The 2000 Dayton Dragons had an interesting baseball cousin in the Midwest League. In a highly-unusual situation that, by rule, could not be repeated today, the Cincinnati Reds had two farm clubs in the same league. Without an agreement with a franchise in the California League, Carolina League, or Florida State League, the Reds were forced to put both of their full-season Single-A affiliations in the Midwest League.
One affiliation was located in Dayton in a brand new facility that was welcoming back professional baseball for the first time in half a century. The second affiliation was set up in Clinton, Iowa. The process of dividing up the players and assigning them to either Dayton or Clinton had to be an interesting one for the Reds.
The Dragons roster included Adam Dunn, Austin Kearns, former first round draft pick Ty Howington, and future Major Leaguers Ray Olmedo, Jose Acevedo, and Brian Reith. The Clinton roster included star pitcher Travis Thompson, but ironically, after Thompson started the season by going 5-1 with a 1.77 earned run average, he was reassigned to Dayton. Interestingly, Thompson's first start after being transferred to the Dayton roster came at Fifth Third Field against, of all teams, Clinton. His former teammates might have let their bats do the talking about how they felt about seeing Thompson moved to the home clubhouse during a visit to Fifth Third Field. They roughed him up for nine runs in five innings in that game. Thompson would finish the season with a 16-5 record.
The Clinton starting pitching rotation also featured a 19-year-old left-handed pitcher who struggled to a 4-13 record in what had to be a frustrating year. The next season, he would play for the Dragons, and eventually, he would play for three different big league clubs and start 30 games in the Major Leagues. This is the story of the 13th Dragons player to get to the Majors, John Koronka.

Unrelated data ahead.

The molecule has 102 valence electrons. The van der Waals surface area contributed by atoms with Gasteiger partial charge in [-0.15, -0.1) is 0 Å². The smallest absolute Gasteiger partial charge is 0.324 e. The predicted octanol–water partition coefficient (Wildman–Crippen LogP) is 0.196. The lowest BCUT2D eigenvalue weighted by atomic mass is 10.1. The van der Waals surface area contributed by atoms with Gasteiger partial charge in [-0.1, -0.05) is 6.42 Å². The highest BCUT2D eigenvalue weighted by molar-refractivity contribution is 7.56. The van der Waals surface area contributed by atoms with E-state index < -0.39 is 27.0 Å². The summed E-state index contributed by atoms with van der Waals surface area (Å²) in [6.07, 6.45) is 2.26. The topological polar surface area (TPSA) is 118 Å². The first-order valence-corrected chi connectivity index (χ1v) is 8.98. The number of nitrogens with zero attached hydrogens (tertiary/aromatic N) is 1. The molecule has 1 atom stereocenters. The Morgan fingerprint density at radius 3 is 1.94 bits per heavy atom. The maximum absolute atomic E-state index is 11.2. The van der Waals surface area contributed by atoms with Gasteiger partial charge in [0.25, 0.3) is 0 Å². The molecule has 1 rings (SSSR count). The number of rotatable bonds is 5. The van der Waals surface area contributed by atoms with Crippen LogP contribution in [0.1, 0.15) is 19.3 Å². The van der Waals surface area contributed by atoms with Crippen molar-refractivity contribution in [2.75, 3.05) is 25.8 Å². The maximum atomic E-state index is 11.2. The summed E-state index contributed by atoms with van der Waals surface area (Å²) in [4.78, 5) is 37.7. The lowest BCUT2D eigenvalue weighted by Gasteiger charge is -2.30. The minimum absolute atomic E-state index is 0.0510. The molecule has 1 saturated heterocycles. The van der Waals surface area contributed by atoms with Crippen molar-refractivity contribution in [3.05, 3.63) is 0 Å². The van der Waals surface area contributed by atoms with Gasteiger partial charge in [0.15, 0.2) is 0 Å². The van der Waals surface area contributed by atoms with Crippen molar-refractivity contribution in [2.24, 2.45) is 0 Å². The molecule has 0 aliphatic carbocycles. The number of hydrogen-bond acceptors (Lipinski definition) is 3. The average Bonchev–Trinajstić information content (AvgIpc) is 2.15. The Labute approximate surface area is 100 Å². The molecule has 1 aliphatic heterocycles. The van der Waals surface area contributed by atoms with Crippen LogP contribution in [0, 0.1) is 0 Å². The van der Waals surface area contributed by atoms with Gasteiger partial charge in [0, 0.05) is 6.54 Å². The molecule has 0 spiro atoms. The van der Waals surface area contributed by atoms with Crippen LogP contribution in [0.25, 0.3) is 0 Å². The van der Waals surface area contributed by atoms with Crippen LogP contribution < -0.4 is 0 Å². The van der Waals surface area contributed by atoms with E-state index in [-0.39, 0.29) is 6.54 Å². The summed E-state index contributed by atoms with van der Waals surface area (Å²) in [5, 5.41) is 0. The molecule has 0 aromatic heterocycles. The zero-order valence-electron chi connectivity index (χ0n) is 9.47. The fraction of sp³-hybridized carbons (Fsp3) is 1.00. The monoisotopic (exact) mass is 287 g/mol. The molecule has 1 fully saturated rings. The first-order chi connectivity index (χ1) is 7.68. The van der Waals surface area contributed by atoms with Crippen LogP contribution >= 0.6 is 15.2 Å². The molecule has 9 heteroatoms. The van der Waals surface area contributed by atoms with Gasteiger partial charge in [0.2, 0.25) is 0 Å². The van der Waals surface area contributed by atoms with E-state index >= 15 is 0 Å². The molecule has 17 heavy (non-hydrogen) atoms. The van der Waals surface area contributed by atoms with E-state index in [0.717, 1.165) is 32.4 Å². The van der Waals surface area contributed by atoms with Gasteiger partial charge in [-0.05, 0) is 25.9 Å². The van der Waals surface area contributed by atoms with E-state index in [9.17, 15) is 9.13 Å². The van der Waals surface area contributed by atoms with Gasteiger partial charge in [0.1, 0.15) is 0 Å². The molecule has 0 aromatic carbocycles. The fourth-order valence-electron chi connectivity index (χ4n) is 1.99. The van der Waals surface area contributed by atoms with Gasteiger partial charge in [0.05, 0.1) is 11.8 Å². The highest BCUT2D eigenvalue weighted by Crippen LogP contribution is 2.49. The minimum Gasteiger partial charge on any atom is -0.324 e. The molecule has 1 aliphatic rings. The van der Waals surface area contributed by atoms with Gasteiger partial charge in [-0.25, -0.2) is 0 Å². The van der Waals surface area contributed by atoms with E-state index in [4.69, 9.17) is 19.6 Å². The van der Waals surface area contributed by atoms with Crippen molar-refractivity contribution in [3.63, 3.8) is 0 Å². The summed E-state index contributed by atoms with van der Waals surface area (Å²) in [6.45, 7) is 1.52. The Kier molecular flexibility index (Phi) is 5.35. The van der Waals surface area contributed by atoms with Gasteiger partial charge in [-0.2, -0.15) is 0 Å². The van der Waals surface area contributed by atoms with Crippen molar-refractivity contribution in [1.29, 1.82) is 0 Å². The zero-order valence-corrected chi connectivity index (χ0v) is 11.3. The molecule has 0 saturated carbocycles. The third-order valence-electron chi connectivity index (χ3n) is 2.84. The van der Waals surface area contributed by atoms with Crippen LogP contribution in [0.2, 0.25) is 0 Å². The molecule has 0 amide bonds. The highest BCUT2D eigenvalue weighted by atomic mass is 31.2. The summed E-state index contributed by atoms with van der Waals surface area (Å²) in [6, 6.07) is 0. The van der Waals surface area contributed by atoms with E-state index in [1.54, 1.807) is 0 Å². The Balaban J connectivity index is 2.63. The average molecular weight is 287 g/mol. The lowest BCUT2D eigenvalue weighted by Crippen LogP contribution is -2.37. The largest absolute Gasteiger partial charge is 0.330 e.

Koronka was just 17 years old when he was drafted by the Reds in the 12th round in 1998 out of high school in Groveland, Florida. His father, then a scout with the Florida Marlins, negotiated his first contract with the Reds. Koronka was so well-liked at South Lake High School that the school retired his number before he had turned 19 years old, in a ceremony at home plate before his second professional season in 1999.
After two seasons in Rookie-ball, he made 18 starts for that Clinton team in 2000 and despite the 4-13 record, he posted four complete games and an ERA of 4.33. In 2001, the Reds were no longer affiliated with Clinton, and Koronka opened the season with the Dragons. He made five starts with the Dayton club, pitching in the ballpark where he had appeared as a visiting player the previous season. His first start as a home team pitcher in front of the big crowds came on April 13 when he fired seven shutout innings with no walks and nine strikeouts. His record after five starts was 3-1 and his ERA was 0.75, prompting a promotion by the Reds to their new California League affiliate, poetically named the Mudville Nine. By mid-June, Koronka was 4-1 with Mudville, and the Reds promoted him again, this time to Double-A Chattanooga. Still only 21 years old, Koronka struggled with the Lookouts, going 1-5 with a 5.73 ERA in nine starts.